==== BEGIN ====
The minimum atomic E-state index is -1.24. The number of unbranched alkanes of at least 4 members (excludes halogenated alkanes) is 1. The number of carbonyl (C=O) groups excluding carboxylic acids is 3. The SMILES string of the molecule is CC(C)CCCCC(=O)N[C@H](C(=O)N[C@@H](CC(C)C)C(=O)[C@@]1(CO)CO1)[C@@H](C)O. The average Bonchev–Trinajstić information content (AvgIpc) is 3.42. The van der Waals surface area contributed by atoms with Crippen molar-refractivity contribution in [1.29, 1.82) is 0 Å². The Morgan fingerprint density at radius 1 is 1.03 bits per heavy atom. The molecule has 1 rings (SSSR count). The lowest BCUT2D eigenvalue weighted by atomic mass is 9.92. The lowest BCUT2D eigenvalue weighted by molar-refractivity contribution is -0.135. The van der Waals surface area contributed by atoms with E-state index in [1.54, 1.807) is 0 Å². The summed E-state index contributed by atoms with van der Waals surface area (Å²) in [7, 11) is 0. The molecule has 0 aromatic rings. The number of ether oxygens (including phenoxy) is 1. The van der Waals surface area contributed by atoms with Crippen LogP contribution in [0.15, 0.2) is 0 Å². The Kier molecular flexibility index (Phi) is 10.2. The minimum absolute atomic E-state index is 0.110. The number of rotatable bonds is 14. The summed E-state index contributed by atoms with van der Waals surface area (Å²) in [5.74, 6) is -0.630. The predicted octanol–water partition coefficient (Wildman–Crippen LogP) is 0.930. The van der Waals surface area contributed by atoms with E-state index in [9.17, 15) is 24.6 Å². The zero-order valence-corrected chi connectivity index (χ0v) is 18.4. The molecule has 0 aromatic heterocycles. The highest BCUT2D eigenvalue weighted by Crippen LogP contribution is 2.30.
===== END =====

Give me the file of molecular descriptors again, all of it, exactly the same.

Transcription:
The minimum atomic E-state index is -1.24. The number of unbranched alkanes of at least 4 members (excludes halogenated alkanes) is 1. The number of carbonyl (C=O) groups excluding carboxylic acids is 3. The SMILES string of the molecule is CC(C)CCCCC(=O)N[C@H](C(=O)N[C@@H](CC(C)C)C(=O)[C@@]1(CO)CO1)[C@@H](C)O. The average Bonchev–Trinajstić information content (AvgIpc) is 3.42. The van der Waals surface area contributed by atoms with Crippen molar-refractivity contribution in [1.29, 1.82) is 0 Å². The Morgan fingerprint density at radius 1 is 1.03 bits per heavy atom. The molecule has 1 rings (SSSR count). The lowest BCUT2D eigenvalue weighted by atomic mass is 9.92. The lowest BCUT2D eigenvalue weighted by molar-refractivity contribution is -0.135. The van der Waals surface area contributed by atoms with E-state index in [1.54, 1.807) is 0 Å². The summed E-state index contributed by atoms with van der Waals surface area (Å²) in [7, 11) is 0. The molecule has 0 aromatic rings. The number of ether oxygens (including phenoxy) is 1. The van der Waals surface area contributed by atoms with Crippen LogP contribution in [0.15, 0.2) is 0 Å². The Kier molecular flexibility index (Phi) is 10.2. The minimum absolute atomic E-state index is 0.110. The number of rotatable bonds is 14. The summed E-state index contributed by atoms with van der Waals surface area (Å²) in [5.74, 6) is -0.630. The predicted octanol–water partition coefficient (Wildman–Crippen LogP) is 0.930. The van der Waals surface area contributed by atoms with E-state index in [9.17, 15) is 24.6 Å². The zero-order valence-corrected chi connectivity index (χ0v) is 18.4. The molecule has 0 aromatic heterocycles. The highest BCUT2D eigenvalue weighted by Crippen LogP contribution is 2.30.